TrimTabs President & CEO Charles Biderman sat down with Executive Vice President David Santschi to talk about some of the major problems facing Europe and the euro, and how delusional thinking led to them.
Charles Biderman: What worries you the most about the Eurozone debt crisis?
David Santschi: What worries me the most is the prevalence of lying and delusion in Europe. And by lying, I mean people being confronted with the problem and then not being honest about it. And by delusion I mean people being confronted with a problem and not understanding the problem or not understanding how big the problem is. So we have both lying and delusion on a grand scale in Europe. When you have a fiat money system, where money is backed by nothing but confidence, nothing tangible, and you have people running the system either lying or delusional, the chances of a systemic failure become very, very high. By the way, I don't mean to pick on the European themselves. We in America are delusional as well. It's just the problems in Europe are a lot more acute and the problems are further advanced there.
CB: But why can't the European Central Bank do just like the Fed, and print money and make Europe's problems go away like ours have?
DS: I would argue that our problems really haven't gone away. They've just been pushed aside or kicked down the road. The problem in Europe is really a problem of solvency, it's not a problem of liquidity. If money printing could solve the problem, we wouldn't be worried about Spain or Portugal or any of these countries right now, right? The ECB could just print $2 trillion, $5 trillion, $10 trillion and just be done with it. But, the problem with printing money is, lending printed money to people who are bankrupt or insolvent doesn't make them solvent. It just doesn't work that way. And there are two big difficulties with what the ECB could do. The first thing it could do is just lend money to banks outright, as it did in the LTRO 1 and LTRO 2. The problem with that is there's a dearth of high quality collateral in Europe now. Banks have already pledged their high quality collateral and they don't have much high quality collateral left.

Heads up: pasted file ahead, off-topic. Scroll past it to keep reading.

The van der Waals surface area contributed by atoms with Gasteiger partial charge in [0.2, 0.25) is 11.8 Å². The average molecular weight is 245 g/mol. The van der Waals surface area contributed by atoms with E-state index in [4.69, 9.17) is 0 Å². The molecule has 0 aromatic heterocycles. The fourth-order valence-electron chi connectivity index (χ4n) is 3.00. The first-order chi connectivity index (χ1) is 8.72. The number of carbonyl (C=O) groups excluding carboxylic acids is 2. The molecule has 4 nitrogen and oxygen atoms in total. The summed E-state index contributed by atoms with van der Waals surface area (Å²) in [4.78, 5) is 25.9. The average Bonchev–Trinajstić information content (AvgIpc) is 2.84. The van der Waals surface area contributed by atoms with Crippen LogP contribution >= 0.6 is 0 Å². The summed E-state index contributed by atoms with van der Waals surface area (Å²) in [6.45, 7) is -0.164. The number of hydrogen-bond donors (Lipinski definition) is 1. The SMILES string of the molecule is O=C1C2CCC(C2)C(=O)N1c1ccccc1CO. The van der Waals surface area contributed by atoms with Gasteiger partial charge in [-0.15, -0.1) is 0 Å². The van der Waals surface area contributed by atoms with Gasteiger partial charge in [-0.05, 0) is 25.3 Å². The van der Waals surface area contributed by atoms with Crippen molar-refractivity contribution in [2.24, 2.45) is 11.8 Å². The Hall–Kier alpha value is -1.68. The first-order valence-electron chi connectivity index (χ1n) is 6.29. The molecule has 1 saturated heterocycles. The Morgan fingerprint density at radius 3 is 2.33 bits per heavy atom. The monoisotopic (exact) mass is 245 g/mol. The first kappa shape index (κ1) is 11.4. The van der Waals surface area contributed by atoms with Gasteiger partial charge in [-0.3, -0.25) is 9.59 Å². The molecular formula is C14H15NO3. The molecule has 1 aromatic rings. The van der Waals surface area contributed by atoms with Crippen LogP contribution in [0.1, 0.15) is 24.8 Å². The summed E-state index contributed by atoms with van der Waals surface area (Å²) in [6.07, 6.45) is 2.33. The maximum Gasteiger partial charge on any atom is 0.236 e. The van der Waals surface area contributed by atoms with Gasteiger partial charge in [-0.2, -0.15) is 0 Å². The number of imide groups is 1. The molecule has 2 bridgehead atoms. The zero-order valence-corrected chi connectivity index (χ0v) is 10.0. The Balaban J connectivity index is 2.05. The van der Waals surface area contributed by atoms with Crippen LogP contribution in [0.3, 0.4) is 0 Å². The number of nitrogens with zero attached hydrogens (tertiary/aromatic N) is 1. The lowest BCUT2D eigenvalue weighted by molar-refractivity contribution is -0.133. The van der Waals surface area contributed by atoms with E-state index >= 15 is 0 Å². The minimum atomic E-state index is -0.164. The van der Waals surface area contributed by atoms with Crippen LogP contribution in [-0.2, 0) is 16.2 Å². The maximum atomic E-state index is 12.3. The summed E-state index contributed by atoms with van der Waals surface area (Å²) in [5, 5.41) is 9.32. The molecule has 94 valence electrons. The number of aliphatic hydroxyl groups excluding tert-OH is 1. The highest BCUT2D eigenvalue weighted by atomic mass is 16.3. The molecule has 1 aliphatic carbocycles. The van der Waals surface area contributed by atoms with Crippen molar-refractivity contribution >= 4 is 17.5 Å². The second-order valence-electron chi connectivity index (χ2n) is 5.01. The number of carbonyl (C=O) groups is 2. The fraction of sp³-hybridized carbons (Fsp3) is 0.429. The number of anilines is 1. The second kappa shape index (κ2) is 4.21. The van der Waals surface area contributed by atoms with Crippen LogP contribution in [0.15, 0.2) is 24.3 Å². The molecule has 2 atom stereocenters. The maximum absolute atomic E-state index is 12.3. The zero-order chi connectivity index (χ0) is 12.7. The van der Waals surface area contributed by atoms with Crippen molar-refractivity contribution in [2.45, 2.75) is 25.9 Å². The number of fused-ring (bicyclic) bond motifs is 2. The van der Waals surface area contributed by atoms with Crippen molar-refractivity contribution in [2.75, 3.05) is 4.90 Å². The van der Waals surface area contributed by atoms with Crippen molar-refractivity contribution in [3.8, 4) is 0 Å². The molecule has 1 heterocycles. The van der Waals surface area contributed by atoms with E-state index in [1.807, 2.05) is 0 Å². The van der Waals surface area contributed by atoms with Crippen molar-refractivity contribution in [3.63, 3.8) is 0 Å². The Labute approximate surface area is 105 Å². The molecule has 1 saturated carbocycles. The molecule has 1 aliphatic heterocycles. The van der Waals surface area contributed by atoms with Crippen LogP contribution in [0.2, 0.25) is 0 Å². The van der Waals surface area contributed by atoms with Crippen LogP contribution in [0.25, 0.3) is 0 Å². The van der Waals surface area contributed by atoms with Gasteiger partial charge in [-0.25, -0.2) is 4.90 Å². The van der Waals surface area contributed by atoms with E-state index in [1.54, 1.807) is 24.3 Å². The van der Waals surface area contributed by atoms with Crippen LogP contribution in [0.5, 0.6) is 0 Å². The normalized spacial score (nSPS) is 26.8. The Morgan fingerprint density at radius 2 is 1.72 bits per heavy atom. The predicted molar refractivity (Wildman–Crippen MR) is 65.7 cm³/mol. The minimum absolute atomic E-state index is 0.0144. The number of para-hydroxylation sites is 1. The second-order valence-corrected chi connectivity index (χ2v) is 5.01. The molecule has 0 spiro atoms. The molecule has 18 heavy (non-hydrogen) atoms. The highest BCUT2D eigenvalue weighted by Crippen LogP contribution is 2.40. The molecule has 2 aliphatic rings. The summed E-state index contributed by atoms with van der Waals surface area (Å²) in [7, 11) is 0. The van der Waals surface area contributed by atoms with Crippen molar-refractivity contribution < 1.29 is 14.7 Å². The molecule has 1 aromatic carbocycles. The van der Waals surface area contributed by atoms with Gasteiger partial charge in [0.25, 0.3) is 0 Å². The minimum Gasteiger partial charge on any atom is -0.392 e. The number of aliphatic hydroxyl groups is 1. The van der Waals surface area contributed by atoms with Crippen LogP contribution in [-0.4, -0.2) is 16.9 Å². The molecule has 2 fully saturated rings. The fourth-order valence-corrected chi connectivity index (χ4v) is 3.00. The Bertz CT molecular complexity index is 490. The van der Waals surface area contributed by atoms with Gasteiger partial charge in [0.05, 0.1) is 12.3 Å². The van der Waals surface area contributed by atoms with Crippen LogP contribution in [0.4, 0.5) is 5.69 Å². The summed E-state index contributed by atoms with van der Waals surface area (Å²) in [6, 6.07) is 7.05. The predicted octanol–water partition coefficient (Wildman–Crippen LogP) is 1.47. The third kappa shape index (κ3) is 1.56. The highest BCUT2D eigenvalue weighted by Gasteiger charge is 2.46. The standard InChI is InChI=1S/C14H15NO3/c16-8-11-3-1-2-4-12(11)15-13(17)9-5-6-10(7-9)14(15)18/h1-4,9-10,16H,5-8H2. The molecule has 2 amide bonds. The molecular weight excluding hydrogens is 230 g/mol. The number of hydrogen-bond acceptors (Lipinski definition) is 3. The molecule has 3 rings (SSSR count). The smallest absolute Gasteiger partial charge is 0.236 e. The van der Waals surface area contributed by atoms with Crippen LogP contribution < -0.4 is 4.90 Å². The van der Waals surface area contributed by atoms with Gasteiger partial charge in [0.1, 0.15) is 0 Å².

Now, the ECB could of course loosen its collateral requirements, but then the impact on the euro might not be too pleasant. Another thing the ECB could do is print money and buy bonds of Spain, Portugal and Italy outright on the open market as it's been doing. The problem with that is, if the ECB keeps buying more bonds, the bond holders are going to get weary. As you recall, the ECB subordinated the bond holders in Greece to itself. So if the ECB really starts printing money and buying Italian, Spanish and Portuguese bonds on a grand scale, the private investors are just going to go away, and then you have a real problem.
CB: So what does Europe need to do to solve it? Are its problems solvable?
DS: Well, they're solvable. But unfortunately, there aren't any easy solutions to a debt problem. If there were, then everyone in the entire world would be rich, right? We could go out and borrow tons of money, use the easy solution and move on with our lives. People need to stop expecting simple solutions, because there aren't any simple or easy solutions. What needs to happen is the losses need to be recognized honestly, and the investors - banks, bond holders, who ever - need to take the losses on that bad debt, and it's going to be very painful, no question about it. But if Europe continues to bail out investors and continues to bail out banks, the entire financial system is going to implode. It's going to fail. The only people here who should be bailed out are the depositors. Because the depositors, they didn't want to speculate in the markets. Bailing out depositors is OK, but bailing out bond holders? Four or five years into this, why on earth are we bailing out bond holders and banks so no one loses money on their crappy debt. It's crazy.
CB: Final question, how can we make money, or at least not lose money, based upon what you see happening in Europe?
DS: Well, I think the key is just what you said, not losing money. The key here is to preserve capital and not lose money. First of all, if you've had any money at all in European banks - or banks that use the euro in particular I mean - I would get that money out right now. I wouldn't touch any financial investments related to Europe or the euro. I would hold the U.S. dollar cash, I would hold U.S. Treasuries, particularly inflation protected securities. And I would also hold some gold too as a long-term insurance policy, but not as a short-term trade. Obviously, in the short-term, for different selling and liquidity pressures, I think, could put pressure on gold. But I really think everyone needs to own some gold just as kind of insurance.